The young mother says she was constantly frustrated with her young daughter and the little girl whined a lot. Maybe that was because she never had her mother’s full attention. The lines of our lives have been so blurred. Most of us are never fully at work or off work. That constantly on with constant access isn’t working as well as we think it is.
Let me say that I’m as guilty as any. As I tried to write this column, my 18-year-daughter came up and wanted to chat. In case you’re keeping score at home, the 18-year-old daughter wanting to sit and chat doesn’t happen often. She sat beside me as I sat with my computer open. She just wanted to talk. I felt like I had to write and finish this column.
The irony was not lost on me.
I ended up closing the computer and pushing it away. Had I been writing about any other topic, I’m not sure I would have taken my own advice.
But the truth is, how many more times is my girl, while she’s living at home, going to want to sit and talk to me about the new choreography for their Spirit Week dance at school? How many more times is she going to want to look at information on colleges and have a rational conversation about where she should go?
I missed my deadline on this column — and maybe I don’t have all the words just right, but I did have a lovely, distraction-free conversation with my daughter tonight.
“One thing at a time” is my new mantra.

Gathering experiences instead of t-shirts

Zooziana's owner George Oldenberg gets up close and personal with Gabriel.

Somewhere along the way, I stopped buying the t-shirt. I realized I just didn’t need another one.

I didn’t need proof that I had been there or done that. A few years after that grand realization, I stopped wanting little knickknacks and whatnots. More didn’t equal better or more beautiful — it simply equaled more. More to clean or dust or put away.

Through the years we have done our best to provide our children with what they need, but, for better or worse, we also started trying to cement in their perspectives the value of experiences over things.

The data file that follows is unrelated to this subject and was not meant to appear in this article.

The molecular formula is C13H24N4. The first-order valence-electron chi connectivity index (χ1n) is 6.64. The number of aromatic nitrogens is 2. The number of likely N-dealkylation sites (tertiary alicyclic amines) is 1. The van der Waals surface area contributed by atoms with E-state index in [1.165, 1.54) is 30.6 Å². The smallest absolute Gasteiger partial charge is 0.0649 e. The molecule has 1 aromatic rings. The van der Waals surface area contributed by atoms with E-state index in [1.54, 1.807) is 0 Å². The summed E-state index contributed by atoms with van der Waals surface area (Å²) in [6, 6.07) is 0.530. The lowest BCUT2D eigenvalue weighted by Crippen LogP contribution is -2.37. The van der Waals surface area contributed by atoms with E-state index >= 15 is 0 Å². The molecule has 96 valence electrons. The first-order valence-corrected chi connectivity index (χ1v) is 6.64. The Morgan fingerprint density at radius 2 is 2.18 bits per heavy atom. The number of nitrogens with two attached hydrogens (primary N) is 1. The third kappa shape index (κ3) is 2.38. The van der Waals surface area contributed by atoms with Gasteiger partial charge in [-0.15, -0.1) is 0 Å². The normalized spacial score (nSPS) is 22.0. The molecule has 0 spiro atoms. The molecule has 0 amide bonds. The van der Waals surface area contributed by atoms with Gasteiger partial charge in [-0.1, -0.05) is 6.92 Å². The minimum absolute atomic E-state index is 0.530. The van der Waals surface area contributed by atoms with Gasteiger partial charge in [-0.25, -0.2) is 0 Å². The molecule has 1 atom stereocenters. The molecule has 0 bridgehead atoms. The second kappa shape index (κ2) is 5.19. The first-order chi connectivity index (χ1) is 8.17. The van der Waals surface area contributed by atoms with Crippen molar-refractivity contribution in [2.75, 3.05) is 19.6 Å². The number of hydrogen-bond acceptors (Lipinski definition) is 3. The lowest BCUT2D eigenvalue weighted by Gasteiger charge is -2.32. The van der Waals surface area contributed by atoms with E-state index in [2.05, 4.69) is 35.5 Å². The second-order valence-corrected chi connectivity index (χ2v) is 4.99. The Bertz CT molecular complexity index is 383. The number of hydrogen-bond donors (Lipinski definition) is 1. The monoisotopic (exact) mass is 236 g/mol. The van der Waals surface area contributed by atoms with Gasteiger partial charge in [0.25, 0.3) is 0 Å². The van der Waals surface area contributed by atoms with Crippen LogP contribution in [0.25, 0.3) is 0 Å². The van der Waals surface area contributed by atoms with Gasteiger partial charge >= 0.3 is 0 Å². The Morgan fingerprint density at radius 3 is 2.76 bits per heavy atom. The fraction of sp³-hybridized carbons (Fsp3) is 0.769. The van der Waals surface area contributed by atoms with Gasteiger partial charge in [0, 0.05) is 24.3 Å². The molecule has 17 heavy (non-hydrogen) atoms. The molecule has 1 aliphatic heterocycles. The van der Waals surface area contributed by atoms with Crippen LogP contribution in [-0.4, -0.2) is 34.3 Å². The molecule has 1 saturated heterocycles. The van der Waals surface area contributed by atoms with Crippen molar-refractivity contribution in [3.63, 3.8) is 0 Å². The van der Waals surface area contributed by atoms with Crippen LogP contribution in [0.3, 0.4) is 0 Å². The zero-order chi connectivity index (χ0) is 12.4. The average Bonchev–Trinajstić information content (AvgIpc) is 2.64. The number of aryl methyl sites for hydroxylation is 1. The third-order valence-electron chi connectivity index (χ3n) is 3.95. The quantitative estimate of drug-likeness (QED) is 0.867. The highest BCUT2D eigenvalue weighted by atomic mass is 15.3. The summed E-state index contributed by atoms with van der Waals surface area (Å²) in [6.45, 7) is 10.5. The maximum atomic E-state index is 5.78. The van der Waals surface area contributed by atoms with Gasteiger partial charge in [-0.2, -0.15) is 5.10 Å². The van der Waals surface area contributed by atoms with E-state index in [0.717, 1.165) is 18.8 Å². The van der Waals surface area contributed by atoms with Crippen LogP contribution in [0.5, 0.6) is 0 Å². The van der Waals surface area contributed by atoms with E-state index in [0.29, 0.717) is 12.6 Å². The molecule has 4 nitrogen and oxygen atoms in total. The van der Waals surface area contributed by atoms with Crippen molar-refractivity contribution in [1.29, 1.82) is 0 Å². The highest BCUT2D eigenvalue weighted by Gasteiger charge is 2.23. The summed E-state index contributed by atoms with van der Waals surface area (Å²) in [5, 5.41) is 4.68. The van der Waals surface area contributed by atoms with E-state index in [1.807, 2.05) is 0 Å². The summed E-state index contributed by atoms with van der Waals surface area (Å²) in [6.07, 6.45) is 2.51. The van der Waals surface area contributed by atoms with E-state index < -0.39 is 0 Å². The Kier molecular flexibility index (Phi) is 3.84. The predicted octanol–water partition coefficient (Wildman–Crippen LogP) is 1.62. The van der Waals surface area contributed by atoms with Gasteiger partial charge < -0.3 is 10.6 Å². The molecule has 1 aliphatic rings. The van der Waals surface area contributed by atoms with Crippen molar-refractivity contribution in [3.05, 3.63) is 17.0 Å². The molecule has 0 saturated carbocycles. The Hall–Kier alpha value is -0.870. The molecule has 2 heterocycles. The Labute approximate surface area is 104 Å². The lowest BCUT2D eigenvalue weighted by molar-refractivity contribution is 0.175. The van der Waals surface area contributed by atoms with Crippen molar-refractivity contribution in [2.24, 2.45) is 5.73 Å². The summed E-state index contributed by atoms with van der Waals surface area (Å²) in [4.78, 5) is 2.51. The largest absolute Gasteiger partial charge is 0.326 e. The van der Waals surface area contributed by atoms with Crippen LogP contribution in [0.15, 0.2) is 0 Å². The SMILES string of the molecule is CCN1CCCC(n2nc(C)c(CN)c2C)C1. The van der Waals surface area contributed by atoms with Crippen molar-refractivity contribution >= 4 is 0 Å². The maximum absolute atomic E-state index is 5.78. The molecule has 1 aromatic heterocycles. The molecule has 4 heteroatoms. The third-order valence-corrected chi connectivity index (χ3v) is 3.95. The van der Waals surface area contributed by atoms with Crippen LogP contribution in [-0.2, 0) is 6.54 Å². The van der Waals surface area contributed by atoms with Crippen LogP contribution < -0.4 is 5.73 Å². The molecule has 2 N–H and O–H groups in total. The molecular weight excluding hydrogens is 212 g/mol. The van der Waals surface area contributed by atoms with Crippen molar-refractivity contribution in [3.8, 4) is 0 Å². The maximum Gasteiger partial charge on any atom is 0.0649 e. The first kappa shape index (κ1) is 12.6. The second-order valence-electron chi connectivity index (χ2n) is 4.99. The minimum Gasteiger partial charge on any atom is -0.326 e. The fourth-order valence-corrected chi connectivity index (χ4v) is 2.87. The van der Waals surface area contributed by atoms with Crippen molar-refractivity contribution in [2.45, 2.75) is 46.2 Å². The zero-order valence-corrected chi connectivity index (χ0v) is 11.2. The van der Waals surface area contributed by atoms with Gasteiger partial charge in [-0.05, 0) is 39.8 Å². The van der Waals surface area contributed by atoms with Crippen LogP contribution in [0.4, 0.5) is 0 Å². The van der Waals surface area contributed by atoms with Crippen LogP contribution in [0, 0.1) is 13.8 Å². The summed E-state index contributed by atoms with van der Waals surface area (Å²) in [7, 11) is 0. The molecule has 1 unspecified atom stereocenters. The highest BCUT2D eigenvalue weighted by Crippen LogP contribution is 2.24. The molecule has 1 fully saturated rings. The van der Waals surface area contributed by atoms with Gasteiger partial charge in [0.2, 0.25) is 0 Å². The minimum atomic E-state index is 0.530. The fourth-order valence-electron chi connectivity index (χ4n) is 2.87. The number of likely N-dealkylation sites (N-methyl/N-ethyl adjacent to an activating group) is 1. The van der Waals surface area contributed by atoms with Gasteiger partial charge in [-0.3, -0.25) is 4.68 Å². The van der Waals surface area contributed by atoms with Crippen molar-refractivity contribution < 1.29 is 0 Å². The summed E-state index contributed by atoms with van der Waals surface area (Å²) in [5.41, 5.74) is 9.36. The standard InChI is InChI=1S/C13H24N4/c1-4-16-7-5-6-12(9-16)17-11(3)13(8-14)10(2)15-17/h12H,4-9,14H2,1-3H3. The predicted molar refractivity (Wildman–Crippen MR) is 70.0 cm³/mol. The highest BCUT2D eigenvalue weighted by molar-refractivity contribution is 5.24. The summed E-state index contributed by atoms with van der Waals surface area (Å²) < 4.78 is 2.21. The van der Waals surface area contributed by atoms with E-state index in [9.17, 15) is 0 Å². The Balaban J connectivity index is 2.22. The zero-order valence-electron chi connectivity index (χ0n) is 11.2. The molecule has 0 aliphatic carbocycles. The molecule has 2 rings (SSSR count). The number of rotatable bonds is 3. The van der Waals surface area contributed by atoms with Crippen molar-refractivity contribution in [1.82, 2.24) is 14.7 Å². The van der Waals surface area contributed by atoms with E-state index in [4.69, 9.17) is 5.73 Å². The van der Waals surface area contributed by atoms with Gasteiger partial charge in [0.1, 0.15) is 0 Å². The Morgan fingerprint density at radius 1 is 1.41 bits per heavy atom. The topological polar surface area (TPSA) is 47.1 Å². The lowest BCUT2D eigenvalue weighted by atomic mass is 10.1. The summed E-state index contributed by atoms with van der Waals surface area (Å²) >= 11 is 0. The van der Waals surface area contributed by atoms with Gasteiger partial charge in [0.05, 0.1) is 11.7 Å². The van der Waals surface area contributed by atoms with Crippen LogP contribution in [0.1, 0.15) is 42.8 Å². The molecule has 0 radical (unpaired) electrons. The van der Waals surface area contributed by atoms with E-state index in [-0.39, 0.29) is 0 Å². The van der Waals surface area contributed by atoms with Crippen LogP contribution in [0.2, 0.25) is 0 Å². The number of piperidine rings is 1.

As Greer, our oldest daughter, approached her 18th birthday, she couldn’t name one thing she wanted as a gift. She is not your typical 18-year-old girl. She listens to the beat of her own drummer — and the thing that interests her most is working with animals. I wasn’t sure what we were going to do or how we were going to celebrate her birthday, but I wanted it to be special.

When I spoke with George Oldenburg, the owner of Zoosiana, we came up with an idea.

Years ago, George was living a normal life and working in a bank. Then, in 2002, he bought a zoo. Needless to say, his life has changed in the years since.

On the day Greer turned 18, George met us at the front gate of the zoo just as it was closing. As a party of five, we were the only humans in the zoo. Granted, it’s not a typical gift for an 18-year-old girl, but for our girl, it worked just fine!

Walking around the maze of paths and seeing how the animals responded to George was truly one of the most amazing things I’ve ever experienced. He gave us the up close and personal experience with the animals, and we had the chance to learn so much about their personalities and the care required to keep them healthy.

With George as our guide, we were able to get closer to some animals than I had ever thought about being. For example, I wasn’t certain I wanted to let a lion lick my hand (through a strong fence, I might add), but I did. And just like a house cat, you’ll be pleased to know that a lion’s tongue feels like sandpaper. And, for the record, a giraffe’s tongue is long and purple. We learned that as Gabriel, the zoo’s male giraffe and George’s favorite animal, ate some leaves from a small branch I was holding.

We also were able to get up close and personal (with a fence between us) with two tigers — I was a nervous wreck, but my daughters loved it. We learned that cranes are rather mean. The parakeets were fantastic and very social. There’s a monkey named Myron that loves to ring a bell for treats. The aforementioned lions (with the sandpaper tongues) are from the MGM lions in Las Vegas. We learned that George’s zoo, Zoosiana, has the largest collection of squirrel monkeys in the country, and that he had to find a different home for a donated parrot that talked like a sailor.

All in all, he has more than 150 types of animals. When he showed us the food prep area, we were amazed to learn just how well these animals eat! There are seven feeding routines and zookeepers keep careful reports of how the animals are eating. We also saw the zoo’s vet center where sick animals are tended.

All in all, it was a magical night — one our family will treasure for decades to come. In fact, the night went so well that George has decided to make the experience available to others. I am grateful for the opportunity.

In our time together, I could see that George values experience in much the same way we do. The joy in his life is not that he owns a zoo. From what I can tell, the real reward to George is the experience with the animals — and that’s what he shared with us.